“I Take It You’re Not a Lawyer” — My E-Mail Exchange with Chicago Law Professor Geoffrey Stone Regarding His Mischaracterization of the Partial-Birth Abortion Decision
The payoff is near the end, when Professor Stone ends one of his e-mails to me by saying: “I take it you’re not a lawyer.”
The debate is lengthy, and I imagine that only those who have read the partial-birth abortion opinion will make their way through all of it. Here is the brief rundown for those of you who lack the patience to slog through it all; this also serves as a preview and summary for those of you who will read the whole thing.
Our debate focuses on Prof. Stone’s claim (made in this blog post) that “[i]n the majority’s view, the critical difference was that in enacting the federal law Congress made several findings to support the legislation.”
As you will see from the e-mails, it’s my belief that this statement of Prof. Stone’s is flatly incorrect. The Court not only declined to give the Congressional findings “dispositive weight,” but actually gave them no weight whatsoever. Prof. Stone asserts otherwise, but continually declines my repeated requests for him to provide any language from the opinion proving me wrong.
If you are tempted to treat “evidence” and “findings” as the same thing, let me set you straight right now, with an analogy. Let’s pretend you are the defendant in a contentious lawsuit. You go to court and argue your case to a judge, complete with evidence, and make an overwhelming case that you should not be liable. The judge rules your way, but makes some sloppy and inaccurate findings along the way. His findings may be unreliable, but that doesn’t mean your evidence has no convincing force. It just means that it was presented to a bad factfinder.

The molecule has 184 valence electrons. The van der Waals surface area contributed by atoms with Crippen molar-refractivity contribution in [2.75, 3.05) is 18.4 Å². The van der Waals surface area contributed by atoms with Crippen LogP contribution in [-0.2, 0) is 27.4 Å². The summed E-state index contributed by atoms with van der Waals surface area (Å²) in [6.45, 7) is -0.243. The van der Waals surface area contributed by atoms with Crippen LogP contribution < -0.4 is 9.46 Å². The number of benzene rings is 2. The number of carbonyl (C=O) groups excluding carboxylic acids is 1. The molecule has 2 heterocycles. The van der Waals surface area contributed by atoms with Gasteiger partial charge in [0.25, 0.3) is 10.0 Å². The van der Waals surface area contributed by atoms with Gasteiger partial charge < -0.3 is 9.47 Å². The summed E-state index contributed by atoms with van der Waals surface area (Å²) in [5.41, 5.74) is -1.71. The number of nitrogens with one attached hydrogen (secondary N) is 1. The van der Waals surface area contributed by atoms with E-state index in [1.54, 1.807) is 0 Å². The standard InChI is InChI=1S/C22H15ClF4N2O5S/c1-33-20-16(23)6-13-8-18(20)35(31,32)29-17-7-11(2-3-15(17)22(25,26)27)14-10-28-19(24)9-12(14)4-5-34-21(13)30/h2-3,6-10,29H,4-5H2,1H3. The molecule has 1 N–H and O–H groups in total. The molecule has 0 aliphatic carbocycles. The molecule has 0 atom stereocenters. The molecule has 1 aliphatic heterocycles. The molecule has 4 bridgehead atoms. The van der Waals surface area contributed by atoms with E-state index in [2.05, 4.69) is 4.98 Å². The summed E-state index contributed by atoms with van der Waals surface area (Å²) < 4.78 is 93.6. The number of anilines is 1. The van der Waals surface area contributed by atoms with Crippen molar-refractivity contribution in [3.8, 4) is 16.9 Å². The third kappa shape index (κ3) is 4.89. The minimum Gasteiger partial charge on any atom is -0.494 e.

Now, assume that, on appeal, the appellate court said: the judge’s findings were terrible and we don’t accept them — but we find the evidence convincing, and rule that the defendant should still win. Wouldn’t you be upset if a bystander attacked the appellate court’s ruling as wrong, because it simply rubber-stamped the trial judge’s flawed findings?
That would be a strawman argument. It would be inaccurate and unfair. And it’s what Prof. Stone has done in attacking the partial-birth abortion decision.
I wish he would admit it, but as you will see, he refuses to do so.
(By the way, when we speak of the Congressional findings, we are talking about the findings relevant to the relative safety of the abortion procedures discussed in the opinion. There are other Congressional findings, regarding the rationale for the law, but in one of our final e-mails, Prof. Stone and I agree that these are not the findings that we are discussing.)
Those of you who have actually read the opinion, tell me who you think has the better of the argument, the law professor, or the lowly blogger who may not even be a lawyer. Keep in mind that Stone used to be the Dean of the University of Chicago School of Law, which is one of the top law schools in the nation. (And if you say Prof. Stone has the better of the argument, that’s fine — but I want you to do what he fails to do, and back up your opinion with quotes from the decision.)
In a future post, I will discuss what is perhaps Stone’s more interesting contention: that the Justices in the majority ruled as they did only because they are Catholics. For now, I’m sticking to the issue of Prof. Stone’s mischaracterization of the opinion — mostly because I find it stunning, and also because it is relevant to his religious-based argument.
Here is the exchange. All emphasis is in the original e-mails: